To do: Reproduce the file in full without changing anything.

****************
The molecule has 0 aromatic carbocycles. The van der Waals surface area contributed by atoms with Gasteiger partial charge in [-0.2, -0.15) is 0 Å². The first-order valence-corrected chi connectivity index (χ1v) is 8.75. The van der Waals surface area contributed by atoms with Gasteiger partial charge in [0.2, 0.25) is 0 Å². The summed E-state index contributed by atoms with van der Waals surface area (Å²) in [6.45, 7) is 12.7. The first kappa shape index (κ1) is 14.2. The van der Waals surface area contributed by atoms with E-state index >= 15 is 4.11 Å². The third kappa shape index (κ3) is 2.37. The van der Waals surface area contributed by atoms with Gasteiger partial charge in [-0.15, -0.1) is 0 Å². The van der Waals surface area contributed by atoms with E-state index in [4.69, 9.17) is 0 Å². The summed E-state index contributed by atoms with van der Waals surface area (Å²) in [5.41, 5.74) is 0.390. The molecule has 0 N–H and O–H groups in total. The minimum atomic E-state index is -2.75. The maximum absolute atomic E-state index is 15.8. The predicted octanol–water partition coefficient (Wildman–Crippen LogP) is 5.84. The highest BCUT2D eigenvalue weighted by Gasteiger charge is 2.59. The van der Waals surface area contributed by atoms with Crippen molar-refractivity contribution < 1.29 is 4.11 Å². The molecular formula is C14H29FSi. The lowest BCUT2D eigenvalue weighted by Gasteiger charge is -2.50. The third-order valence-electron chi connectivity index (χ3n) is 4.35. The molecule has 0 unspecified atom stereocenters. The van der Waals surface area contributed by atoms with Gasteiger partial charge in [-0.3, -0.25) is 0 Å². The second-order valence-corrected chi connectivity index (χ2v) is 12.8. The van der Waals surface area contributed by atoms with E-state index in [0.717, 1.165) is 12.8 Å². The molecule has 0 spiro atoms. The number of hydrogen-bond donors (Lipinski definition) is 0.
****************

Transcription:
The molecule has 0 aromatic carbocycles. The van der Waals surface area contributed by atoms with Gasteiger partial charge in [-0.2, -0.15) is 0 Å². The first-order valence-corrected chi connectivity index (χ1v) is 8.75. The van der Waals surface area contributed by atoms with Gasteiger partial charge in [0.2, 0.25) is 0 Å². The summed E-state index contributed by atoms with van der Waals surface area (Å²) in [6.45, 7) is 12.7. The first kappa shape index (κ1) is 14.2. The van der Waals surface area contributed by atoms with E-state index >= 15 is 4.11 Å². The third kappa shape index (κ3) is 2.37. The van der Waals surface area contributed by atoms with Gasteiger partial charge in [-0.15, -0.1) is 0 Å². The van der Waals surface area contributed by atoms with E-state index in [4.69, 9.17) is 0 Å². The summed E-state index contributed by atoms with van der Waals surface area (Å²) in [5.41, 5.74) is 0.390. The molecule has 0 N–H and O–H groups in total. The minimum atomic E-state index is -2.75. The maximum absolute atomic E-state index is 15.8. The predicted octanol–water partition coefficient (Wildman–Crippen LogP) is 5.84. The highest BCUT2D eigenvalue weighted by Gasteiger charge is 2.59. The van der Waals surface area contributed by atoms with Crippen molar-refractivity contribution < 1.29 is 4.11 Å². The molecular formula is C14H29FSi. The lowest BCUT2D eigenvalue weighted by Gasteiger charge is -2.50. The third-order valence-electron chi connectivity index (χ3n) is 4.35. The molecule has 0 unspecified atom stereocenters. The van der Waals surface area contributed by atoms with Gasteiger partial charge in [-0.3, -0.25) is 0 Å². The second-order valence-corrected chi connectivity index (χ2v) is 12.8. The van der Waals surface area contributed by atoms with E-state index in [0.717, 1.165) is 12.8 Å². The molecule has 0 spiro atoms. The number of hydrogen-bond donors (Lipinski definition) is 0.